Virgin Hyperloop One has released a prototype for a levitating pod that is designed to zoom at speeds as high as 760 mph (1,200 km/h) through a Hyperloop connecting Dubai to Abu Dhabi, according to news sources.
The 87-mile (140 kilometers) journey usually takes 90 minutes by car, but the Hyperloop will take a mere 12 minutes, thanks to its innovative track — a long tube that has had its air removed to create a vacuum inside, according to the Daily Mail.
Virgin unveiled the pod — which will be accelerated by an electromagnetic propulsion system within the vacuum tube — in conjunction with Dubai's Road Transport Authority (RTA) during Innovation Week in the United Arab Emirates yesterday (Feb. 22). The company plans to have three working Hyperloop systems in service by 2021, it said on its website.
Each pod is designed to carry up to 10 passengers. According to initial studies, the Dubai-to-Abu-Dhabi Hyperloop will be able to carry 10,000 passengers per hour in both directions, the Daily Mail reported. [In Photos: Building the Superfast 'Hyperloop One' Transit System of the Future]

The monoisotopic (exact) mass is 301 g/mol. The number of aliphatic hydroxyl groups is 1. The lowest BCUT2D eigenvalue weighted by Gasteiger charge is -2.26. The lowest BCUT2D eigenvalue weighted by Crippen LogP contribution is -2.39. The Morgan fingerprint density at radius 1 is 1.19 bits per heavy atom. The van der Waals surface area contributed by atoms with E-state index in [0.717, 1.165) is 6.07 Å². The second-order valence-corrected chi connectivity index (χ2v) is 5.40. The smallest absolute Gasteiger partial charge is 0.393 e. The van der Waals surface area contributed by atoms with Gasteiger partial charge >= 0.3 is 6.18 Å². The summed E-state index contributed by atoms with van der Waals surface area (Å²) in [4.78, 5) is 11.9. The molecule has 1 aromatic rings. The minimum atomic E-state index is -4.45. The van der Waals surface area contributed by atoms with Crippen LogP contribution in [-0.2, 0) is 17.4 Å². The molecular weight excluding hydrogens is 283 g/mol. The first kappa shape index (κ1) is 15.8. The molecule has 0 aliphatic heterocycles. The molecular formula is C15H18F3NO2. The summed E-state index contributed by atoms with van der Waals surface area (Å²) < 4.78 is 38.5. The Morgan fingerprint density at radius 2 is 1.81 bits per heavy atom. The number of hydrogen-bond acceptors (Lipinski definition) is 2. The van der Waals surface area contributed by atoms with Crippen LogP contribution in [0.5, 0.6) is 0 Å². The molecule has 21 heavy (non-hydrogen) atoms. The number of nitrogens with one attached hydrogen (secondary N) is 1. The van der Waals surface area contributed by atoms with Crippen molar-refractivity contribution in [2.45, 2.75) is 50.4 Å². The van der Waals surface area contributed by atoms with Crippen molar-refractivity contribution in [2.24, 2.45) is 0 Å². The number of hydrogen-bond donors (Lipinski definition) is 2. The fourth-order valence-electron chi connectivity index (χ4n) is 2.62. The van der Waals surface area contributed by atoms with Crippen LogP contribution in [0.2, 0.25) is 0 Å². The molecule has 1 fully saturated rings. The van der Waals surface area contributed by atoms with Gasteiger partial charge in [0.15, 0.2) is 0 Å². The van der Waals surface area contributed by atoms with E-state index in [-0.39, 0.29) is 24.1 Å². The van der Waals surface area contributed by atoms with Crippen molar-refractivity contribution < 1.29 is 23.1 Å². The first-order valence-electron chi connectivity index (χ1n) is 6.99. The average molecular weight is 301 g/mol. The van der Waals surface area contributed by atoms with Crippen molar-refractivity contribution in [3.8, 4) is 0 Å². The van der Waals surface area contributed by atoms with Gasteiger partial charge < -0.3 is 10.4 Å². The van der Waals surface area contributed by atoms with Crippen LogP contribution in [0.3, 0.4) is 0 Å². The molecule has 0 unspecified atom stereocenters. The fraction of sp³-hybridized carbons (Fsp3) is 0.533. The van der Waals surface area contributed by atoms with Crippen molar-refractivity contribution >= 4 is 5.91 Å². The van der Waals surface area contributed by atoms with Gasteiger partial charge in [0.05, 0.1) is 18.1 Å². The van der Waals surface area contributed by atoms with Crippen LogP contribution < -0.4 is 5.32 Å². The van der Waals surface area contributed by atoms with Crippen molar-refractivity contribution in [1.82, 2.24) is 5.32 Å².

Given the Hyperloop's high speeds, passengers will have to stay buckled in, but at least they'll be able to do it in style, as BMW has designed the pod's leather seats, according to the Khaleej Times, a Dubai newspaper.
"There will be no windows," Abdulredha Abu Alhassan, executive director of the Rail Planning and Projects Development at the RTA, told the Khaleej Times. "However, there will be interactive entertainment screens at the arm rest of the seats."
A Hyperloop system fits perfectly into the RTA's goal of having 25 percent of all transportation in the country to be driverless by 2030, according to the Daily Mail.
The pod prototype isn't the only Hyperloop news making the rounds. On Feb. 18, Richard Branson, the CEO of Virgin Group, announced that his company would also build a Hyperloop between Pune and Mumbai, in India, according to the Virgin Hyperloop One website.
Original article on Live Science.
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Laura is the archaeology and Life's Little Mysteries editor at Live Science. She also reports on general science, including paleontology. Her work has appeared in The New York Times, Scholastic, Popular Science and Spectrum, a site on autism research. She has won multiple awards from the Society of Professional Journalists and the Washington Newspaper Publishers Association for her reporting at a weekly newspaper near Seattle. Laura holds a bachelor's degree in English literature and psychology from Washington University in St. Louis and a master's degree in science writing from NYU.